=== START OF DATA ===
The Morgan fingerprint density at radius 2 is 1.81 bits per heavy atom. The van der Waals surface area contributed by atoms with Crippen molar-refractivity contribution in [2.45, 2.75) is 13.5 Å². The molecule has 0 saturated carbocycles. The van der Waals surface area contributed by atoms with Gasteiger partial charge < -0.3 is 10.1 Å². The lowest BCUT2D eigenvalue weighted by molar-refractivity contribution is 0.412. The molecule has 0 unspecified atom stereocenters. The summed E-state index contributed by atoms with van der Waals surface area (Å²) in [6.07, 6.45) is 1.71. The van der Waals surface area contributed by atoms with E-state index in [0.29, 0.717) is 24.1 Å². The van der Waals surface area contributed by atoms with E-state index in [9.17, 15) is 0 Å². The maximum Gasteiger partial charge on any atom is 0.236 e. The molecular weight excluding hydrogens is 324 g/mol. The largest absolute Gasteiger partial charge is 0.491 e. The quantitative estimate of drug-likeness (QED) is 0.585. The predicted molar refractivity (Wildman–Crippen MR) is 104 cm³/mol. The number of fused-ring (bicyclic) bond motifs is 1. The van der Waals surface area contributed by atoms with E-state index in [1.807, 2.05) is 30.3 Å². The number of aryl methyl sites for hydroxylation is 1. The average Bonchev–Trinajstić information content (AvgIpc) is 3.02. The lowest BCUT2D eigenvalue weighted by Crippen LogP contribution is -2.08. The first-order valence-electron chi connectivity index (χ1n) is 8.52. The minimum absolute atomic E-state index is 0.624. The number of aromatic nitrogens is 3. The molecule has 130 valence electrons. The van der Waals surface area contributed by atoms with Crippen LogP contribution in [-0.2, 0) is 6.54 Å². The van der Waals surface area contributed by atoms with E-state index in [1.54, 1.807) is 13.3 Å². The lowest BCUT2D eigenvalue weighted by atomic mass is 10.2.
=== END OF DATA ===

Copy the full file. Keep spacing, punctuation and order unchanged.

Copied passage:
The Morgan fingerprint density at radius 2 is 1.81 bits per heavy atom. The van der Waals surface area contributed by atoms with Crippen molar-refractivity contribution in [2.45, 2.75) is 13.5 Å². The molecule has 0 saturated carbocycles. The van der Waals surface area contributed by atoms with Gasteiger partial charge < -0.3 is 10.1 Å². The lowest BCUT2D eigenvalue weighted by molar-refractivity contribution is 0.412. The molecule has 0 unspecified atom stereocenters. The summed E-state index contributed by atoms with van der Waals surface area (Å²) in [6.07, 6.45) is 1.71. The van der Waals surface area contributed by atoms with E-state index in [0.29, 0.717) is 24.1 Å². The van der Waals surface area contributed by atoms with E-state index in [9.17, 15) is 0 Å². The maximum Gasteiger partial charge on any atom is 0.236 e. The molecular weight excluding hydrogens is 324 g/mol. The largest absolute Gasteiger partial charge is 0.491 e. The quantitative estimate of drug-likeness (QED) is 0.585. The predicted molar refractivity (Wildman–Crippen MR) is 104 cm³/mol. The number of fused-ring (bicyclic) bond motifs is 1. The van der Waals surface area contributed by atoms with E-state index in [1.807, 2.05) is 30.3 Å². The number of aryl methyl sites for hydroxylation is 1. The average Bonchev–Trinajstić information content (AvgIpc) is 3.02. The lowest BCUT2D eigenvalue weighted by Crippen LogP contribution is -2.08. The first-order valence-electron chi connectivity index (χ1n) is 8.52. The minimum absolute atomic E-state index is 0.624. The number of aromatic nitrogens is 3. The molecule has 130 valence electrons. The van der Waals surface area contributed by atoms with Crippen LogP contribution in [-0.2, 0) is 6.54 Å². The van der Waals surface area contributed by atoms with E-state index in [1.54, 1.807) is 13.3 Å². The lowest BCUT2D eigenvalue weighted by atomic mass is 10.2.